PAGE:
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Diplomacy in Action

2013 Human Rights Reports: Burundi


Bureau of Democracy, Human Rights, and Labor
Report
February 27, 2014

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EXECUTIVE SUMMARYShare    

The Republic of Burundi is a constitutional, multi-party republic with an elected government. The 2005 constitution provides for an executive branch that reports to the president, a bicameral parliament, and an independent judiciary. In 2010 voters re-elected President Pierre Nkurunziza and chose a new National Assembly (lower house) in elections a coalition of 12 opposition parties boycotted. International observers characterized the elections as largely peaceful, generally free and fair, and generally well managed. Nevertheless, they noted an absence of pluralistic competition, restrictions on freedom of expression and assembly, and unfair use by the ruling National Council for the Defense of Democracy-Forces for the Defense of Democracy (CNDD-FDD) of government facilities and financial resources during campaigns. Authorities maintained effective control over the security forces. While observers considered the military generally professional and apolitical, the intelligence service and the police tended to be influenced directly by and responsive to the CNDD-FDD. Security forces committed human rights abuses.

The main human rights abuses included torture and extrajudicial executions of detainees, particularly members of certain opposition political parties, by police, military, and intelligence services; prolonged pretrial detention of detainees, often without formal charges; harsh and sometimes life-threatening prison conditions; and a lack of judicial independence.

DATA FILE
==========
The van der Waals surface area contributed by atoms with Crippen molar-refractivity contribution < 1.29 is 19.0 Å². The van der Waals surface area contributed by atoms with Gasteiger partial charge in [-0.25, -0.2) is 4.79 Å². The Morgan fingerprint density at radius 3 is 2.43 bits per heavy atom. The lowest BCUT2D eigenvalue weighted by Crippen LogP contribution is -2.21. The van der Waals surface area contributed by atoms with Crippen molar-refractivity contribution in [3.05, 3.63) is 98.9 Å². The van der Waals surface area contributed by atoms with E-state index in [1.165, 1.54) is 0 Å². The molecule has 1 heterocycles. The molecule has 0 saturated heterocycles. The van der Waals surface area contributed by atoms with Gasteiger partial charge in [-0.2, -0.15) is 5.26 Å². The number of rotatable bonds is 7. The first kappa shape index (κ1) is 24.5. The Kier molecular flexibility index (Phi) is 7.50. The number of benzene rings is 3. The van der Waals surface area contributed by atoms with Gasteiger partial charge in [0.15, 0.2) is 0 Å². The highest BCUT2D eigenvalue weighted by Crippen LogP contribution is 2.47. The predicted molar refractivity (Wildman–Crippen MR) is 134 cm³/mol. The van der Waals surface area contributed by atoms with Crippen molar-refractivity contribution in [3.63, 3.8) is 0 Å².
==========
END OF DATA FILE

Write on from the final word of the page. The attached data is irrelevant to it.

Other human rights abuses included interference with and intimidation of government officials and political opposition members by certain members of the CNDD-FDD and the intelligence and police services. The government restricted the political rights of certain opposition political parties, including the right to hold party meetings, and members of these parties were detained, threatened, and intimidated. Some journalists and members of civil society and nongovernmental organizations (NGOs) who criticized the government and CNDD-FDD were harassed and intimidated. Corruption existed at all levels of government. Women and girls suffered from widespread sexual and gender-based violence and discrimination, and some were trafficked. Discrimination against the lesbian, gay, bisexual, and transgender (LGBT) community, persons with disabilities, and persons with albinism occurred. Labor rights were not respected, and forced child labor existed.